More Than I Bargained For

Sally Mann’s memoir Hold Still is taking me down some densely overgrown paths. Knowing just a smitch about the controversy that swelled over the nude images of Mann’s young children when her book Immediate Family was published in 1992, I was a bit hesitant to start in on Hold Still. Would I learn more than I wanted to know? Was I going to find that Mann was an artist who put her work before her children’s well-being/safety? Was I somehow participating in the alleged exploitation of Mann’s children by buying and reading the book?

Well, in short: no, no, and no.

Chapter Eight, which I finished last night, is titled, “Ubi Amor, Ibi Oculus Est,” a beautiful and appropriate choice that means “where there is love, there is the power to see.” In chapter eight, Mann faces the controversy head on. She writes about the weirdos and stalkers who put her and her family through hell, the strangers who judged her as a mother, the politicians and pundits who used her book to push their own agendas—and she admits that some of them were right.

Mann’s family spent as much time as possible at the secluded, 365-acre farm near Lexington, VA, that her father bought when she was a child, and there at the farm, for the kids, clothing seldom seemed necessary. After all, the better part of most days was spent in or around the river. When choosing images for Immediate Family, Mann explains, she and her husband showed the possible inclusions to their three children, Emmett, Jessie, and Virginia, and asked them to take out anything they did not want the general public to see. It turned out that the nudity in the photos did not bother them, but some embarrassing situations caught on film did. Mann respected their wishes, writing, “Maintaining the dignity of my subjects has grown to be, over the years, an imperative in my work, both in the taking of the pictures and in the presentation of them.”

Mann’s plight is just one example of the way in which our culture of death has twisted and contorted the beauty and innocence of a child’s naked body and turned it into an object to exploit and eroticize. Mann specifically calls out a February 6, 1991, article in The Wall Street Journal written by Raymond Sokolov, who used a beautiful shot of four-year-old Virginia Mann as a jumping-off point for a tirade against government funding of the arts. Now, whether or not taxpayers’ money should be funding the arts is immaterial. The point is that Sokolov exploited Virginia and Mann’s image of her for his own gain, and this is especially egregious since, according to Mann, the government had not funded her work. She writes:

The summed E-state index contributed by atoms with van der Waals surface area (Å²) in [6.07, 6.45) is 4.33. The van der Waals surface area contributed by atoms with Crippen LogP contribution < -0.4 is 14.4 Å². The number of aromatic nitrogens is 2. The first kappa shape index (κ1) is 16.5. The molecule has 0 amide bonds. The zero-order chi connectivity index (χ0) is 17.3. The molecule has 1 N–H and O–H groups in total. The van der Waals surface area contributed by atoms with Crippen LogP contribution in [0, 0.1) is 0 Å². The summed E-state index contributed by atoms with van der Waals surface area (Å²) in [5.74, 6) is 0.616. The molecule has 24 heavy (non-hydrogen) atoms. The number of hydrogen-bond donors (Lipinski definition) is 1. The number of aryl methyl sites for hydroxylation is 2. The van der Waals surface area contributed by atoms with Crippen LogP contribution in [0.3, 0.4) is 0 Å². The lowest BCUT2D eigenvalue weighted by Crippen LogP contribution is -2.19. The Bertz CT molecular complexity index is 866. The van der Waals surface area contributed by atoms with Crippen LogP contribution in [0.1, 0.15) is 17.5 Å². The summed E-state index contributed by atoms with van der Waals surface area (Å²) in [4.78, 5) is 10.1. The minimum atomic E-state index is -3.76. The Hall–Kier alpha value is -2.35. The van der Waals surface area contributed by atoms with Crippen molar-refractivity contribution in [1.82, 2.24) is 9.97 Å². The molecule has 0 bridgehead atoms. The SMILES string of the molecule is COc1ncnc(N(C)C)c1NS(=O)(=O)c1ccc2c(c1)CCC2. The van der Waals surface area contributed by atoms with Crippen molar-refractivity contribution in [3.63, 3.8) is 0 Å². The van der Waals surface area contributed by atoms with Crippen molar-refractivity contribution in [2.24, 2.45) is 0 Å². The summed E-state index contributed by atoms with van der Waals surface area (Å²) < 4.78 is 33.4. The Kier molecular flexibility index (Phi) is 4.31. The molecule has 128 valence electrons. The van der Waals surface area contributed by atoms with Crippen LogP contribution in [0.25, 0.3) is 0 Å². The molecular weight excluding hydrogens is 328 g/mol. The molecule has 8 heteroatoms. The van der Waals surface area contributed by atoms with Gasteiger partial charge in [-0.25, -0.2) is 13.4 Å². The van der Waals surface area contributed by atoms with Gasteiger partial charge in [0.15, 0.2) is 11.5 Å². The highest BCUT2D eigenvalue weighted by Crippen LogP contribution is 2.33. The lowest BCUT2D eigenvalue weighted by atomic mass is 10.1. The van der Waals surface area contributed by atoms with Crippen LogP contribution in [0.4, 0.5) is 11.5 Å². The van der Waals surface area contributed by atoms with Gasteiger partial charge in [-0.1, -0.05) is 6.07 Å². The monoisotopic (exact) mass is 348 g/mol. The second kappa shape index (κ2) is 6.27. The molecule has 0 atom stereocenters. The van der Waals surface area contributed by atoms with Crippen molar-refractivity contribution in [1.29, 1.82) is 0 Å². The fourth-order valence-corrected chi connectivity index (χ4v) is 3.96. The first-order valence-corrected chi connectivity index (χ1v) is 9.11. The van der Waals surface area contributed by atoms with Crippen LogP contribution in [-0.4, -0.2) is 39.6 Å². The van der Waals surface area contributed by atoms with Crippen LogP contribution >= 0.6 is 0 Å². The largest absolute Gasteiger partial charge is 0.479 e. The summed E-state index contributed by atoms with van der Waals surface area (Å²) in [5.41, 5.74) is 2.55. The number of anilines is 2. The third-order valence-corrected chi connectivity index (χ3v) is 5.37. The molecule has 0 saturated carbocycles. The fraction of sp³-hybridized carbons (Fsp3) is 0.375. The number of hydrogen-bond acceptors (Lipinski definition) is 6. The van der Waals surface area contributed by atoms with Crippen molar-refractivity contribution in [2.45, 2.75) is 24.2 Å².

But Sokolov’s piece, a tissue of banality and non sequitur that otherwise would have gone unnoticed, acquired an undeniably arresting force on the page, thanks to the accompanying illustration (for which no permission had been sought by the Wall Street Journal). The nation’s largest-circulation newspaper cropped and mutilated my image …

When we saw it, it indeed felt like a mutilation, not only of the image but also of Virginia herself and of her innocence. It made her feel, for the first time, that there was something wrong not only with the pictures but with her body. Heartbreakingly, she wore shorts and shirt into the bathtub the night after she had seen the picture with the black bars.

Of course, this begs the question: are children capable of understanding what they are agreeing to when they tell an adult, “Yes, you can put me on display”? It is one that seems more pertinent now than at any other point in history. While I have always carefully chosen which images of my children I’ve shared online, I’ve become more and more reluctant to put any of them out there. (I also changed the title of at least one image on Flickr when I realized that the name of the picture—taken from the poem that goes with it—and not the image itself, was responsible for all its views—882, and yes, it gives me the willies.) Further, just as the government funding question was a non-issue, so too, it seems to me, is the nudity question. After all, how can one label nudity in art “exploitation/objectification” and not raise the same red flags when photos and videos of children wearing sponsored clothing and playing with sponsored toys are used by parents to get more hits on their social media pages and bring more customers to their own online shops?

There’s a lot more to discuss and I hope to get to it soon.

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